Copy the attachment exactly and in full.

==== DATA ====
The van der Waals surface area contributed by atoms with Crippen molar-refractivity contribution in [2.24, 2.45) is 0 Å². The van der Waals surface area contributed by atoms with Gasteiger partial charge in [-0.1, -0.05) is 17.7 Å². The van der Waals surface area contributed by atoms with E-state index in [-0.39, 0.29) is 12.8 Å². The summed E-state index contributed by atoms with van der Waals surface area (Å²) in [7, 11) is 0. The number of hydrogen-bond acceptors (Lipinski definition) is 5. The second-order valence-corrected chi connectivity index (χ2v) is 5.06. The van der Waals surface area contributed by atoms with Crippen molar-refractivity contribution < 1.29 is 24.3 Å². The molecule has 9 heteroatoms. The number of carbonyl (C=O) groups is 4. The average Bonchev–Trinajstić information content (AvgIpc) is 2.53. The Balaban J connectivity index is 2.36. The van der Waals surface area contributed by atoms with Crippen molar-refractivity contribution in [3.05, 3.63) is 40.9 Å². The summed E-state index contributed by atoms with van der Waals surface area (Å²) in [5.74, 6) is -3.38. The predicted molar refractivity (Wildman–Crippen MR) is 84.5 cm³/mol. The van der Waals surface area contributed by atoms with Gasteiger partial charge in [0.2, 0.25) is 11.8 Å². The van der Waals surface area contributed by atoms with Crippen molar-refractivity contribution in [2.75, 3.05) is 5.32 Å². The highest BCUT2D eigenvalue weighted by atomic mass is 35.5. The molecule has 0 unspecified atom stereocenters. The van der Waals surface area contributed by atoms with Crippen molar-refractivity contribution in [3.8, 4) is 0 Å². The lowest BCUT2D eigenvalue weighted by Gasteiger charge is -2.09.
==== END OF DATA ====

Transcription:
The van der Waals surface area contributed by atoms with Crippen molar-refractivity contribution in [2.24, 2.45) is 0 Å². The van der Waals surface area contributed by atoms with Gasteiger partial charge in [-0.1, -0.05) is 17.7 Å². The van der Waals surface area contributed by atoms with E-state index in [-0.39, 0.29) is 12.8 Å². The summed E-state index contributed by atoms with van der Waals surface area (Å²) in [7, 11) is 0. The number of hydrogen-bond acceptors (Lipinski definition) is 5. The second-order valence-corrected chi connectivity index (χ2v) is 5.06. The van der Waals surface area contributed by atoms with Crippen molar-refractivity contribution < 1.29 is 24.3 Å². The molecule has 9 heteroatoms. The number of carbonyl (C=O) groups is 4. The average Bonchev–Trinajstić information content (AvgIpc) is 2.53. The Balaban J connectivity index is 2.36. The van der Waals surface area contributed by atoms with Crippen molar-refractivity contribution in [3.05, 3.63) is 40.9 Å². The summed E-state index contributed by atoms with van der Waals surface area (Å²) in [5.74, 6) is -3.38. The predicted molar refractivity (Wildman–Crippen MR) is 84.5 cm³/mol. The van der Waals surface area contributed by atoms with Gasteiger partial charge in [0.2, 0.25) is 11.8 Å². The van der Waals surface area contributed by atoms with Crippen molar-refractivity contribution in [2.75, 3.05) is 5.32 Å². The highest BCUT2D eigenvalue weighted by atomic mass is 35.5. The molecule has 0 unspecified atom stereocenters. The van der Waals surface area contributed by atoms with Crippen molar-refractivity contribution in [3.8, 4) is 0 Å². The lowest BCUT2D eigenvalue weighted by Gasteiger charge is -2.09.